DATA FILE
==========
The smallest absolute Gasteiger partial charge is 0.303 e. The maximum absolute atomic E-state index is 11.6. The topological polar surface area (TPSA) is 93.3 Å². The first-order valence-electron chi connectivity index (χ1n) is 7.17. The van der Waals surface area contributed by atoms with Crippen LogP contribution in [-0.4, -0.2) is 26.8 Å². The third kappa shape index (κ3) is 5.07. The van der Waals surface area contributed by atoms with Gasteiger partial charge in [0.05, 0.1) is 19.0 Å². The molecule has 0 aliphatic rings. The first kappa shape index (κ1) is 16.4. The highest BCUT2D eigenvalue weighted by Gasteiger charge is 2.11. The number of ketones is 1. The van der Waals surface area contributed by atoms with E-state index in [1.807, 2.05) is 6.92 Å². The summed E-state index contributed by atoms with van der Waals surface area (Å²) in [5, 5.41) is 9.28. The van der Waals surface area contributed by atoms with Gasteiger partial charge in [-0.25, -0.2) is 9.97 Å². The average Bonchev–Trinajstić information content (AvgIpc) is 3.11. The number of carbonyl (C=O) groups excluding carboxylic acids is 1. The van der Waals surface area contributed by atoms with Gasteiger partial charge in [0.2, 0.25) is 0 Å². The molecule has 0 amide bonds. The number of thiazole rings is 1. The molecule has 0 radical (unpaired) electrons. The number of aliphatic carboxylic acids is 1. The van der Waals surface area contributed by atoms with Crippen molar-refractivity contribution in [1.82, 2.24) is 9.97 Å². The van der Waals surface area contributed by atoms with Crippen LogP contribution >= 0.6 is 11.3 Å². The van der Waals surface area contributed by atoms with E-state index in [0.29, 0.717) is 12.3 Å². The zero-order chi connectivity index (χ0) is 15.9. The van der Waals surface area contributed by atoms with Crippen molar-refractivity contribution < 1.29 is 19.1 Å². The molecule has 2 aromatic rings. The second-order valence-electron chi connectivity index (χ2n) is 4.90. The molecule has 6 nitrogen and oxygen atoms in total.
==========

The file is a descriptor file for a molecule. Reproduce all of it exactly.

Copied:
The smallest absolute Gasteiger partial charge is 0.303 e. The maximum absolute atomic E-state index is 11.6. The topological polar surface area (TPSA) is 93.3 Å². The first-order valence-electron chi connectivity index (χ1n) is 7.17. The van der Waals surface area contributed by atoms with Crippen LogP contribution in [-0.4, -0.2) is 26.8 Å². The third kappa shape index (κ3) is 5.07. The van der Waals surface area contributed by atoms with Gasteiger partial charge in [0.05, 0.1) is 19.0 Å². The molecule has 0 aliphatic rings. The first kappa shape index (κ1) is 16.4. The highest BCUT2D eigenvalue weighted by Gasteiger charge is 2.11. The number of ketones is 1. The van der Waals surface area contributed by atoms with E-state index in [1.807, 2.05) is 6.92 Å². The summed E-state index contributed by atoms with van der Waals surface area (Å²) in [5, 5.41) is 9.28. The van der Waals surface area contributed by atoms with Gasteiger partial charge in [-0.25, -0.2) is 9.97 Å². The average Bonchev–Trinajstić information content (AvgIpc) is 3.11. The number of carbonyl (C=O) groups excluding carboxylic acids is 1. The van der Waals surface area contributed by atoms with Gasteiger partial charge in [0.2, 0.25) is 0 Å². The molecule has 0 amide bonds. The number of thiazole rings is 1. The molecule has 0 radical (unpaired) electrons. The number of aliphatic carboxylic acids is 1. The van der Waals surface area contributed by atoms with Crippen molar-refractivity contribution in [1.82, 2.24) is 9.97 Å². The van der Waals surface area contributed by atoms with Crippen LogP contribution >= 0.6 is 11.3 Å². The van der Waals surface area contributed by atoms with E-state index in [0.29, 0.717) is 12.3 Å². The zero-order chi connectivity index (χ0) is 15.9. The van der Waals surface area contributed by atoms with Crippen molar-refractivity contribution < 1.29 is 19.1 Å². The molecule has 2 aromatic rings. The second-order valence-electron chi connectivity index (χ2n) is 4.90. The molecule has 6 nitrogen and oxygen atoms in total.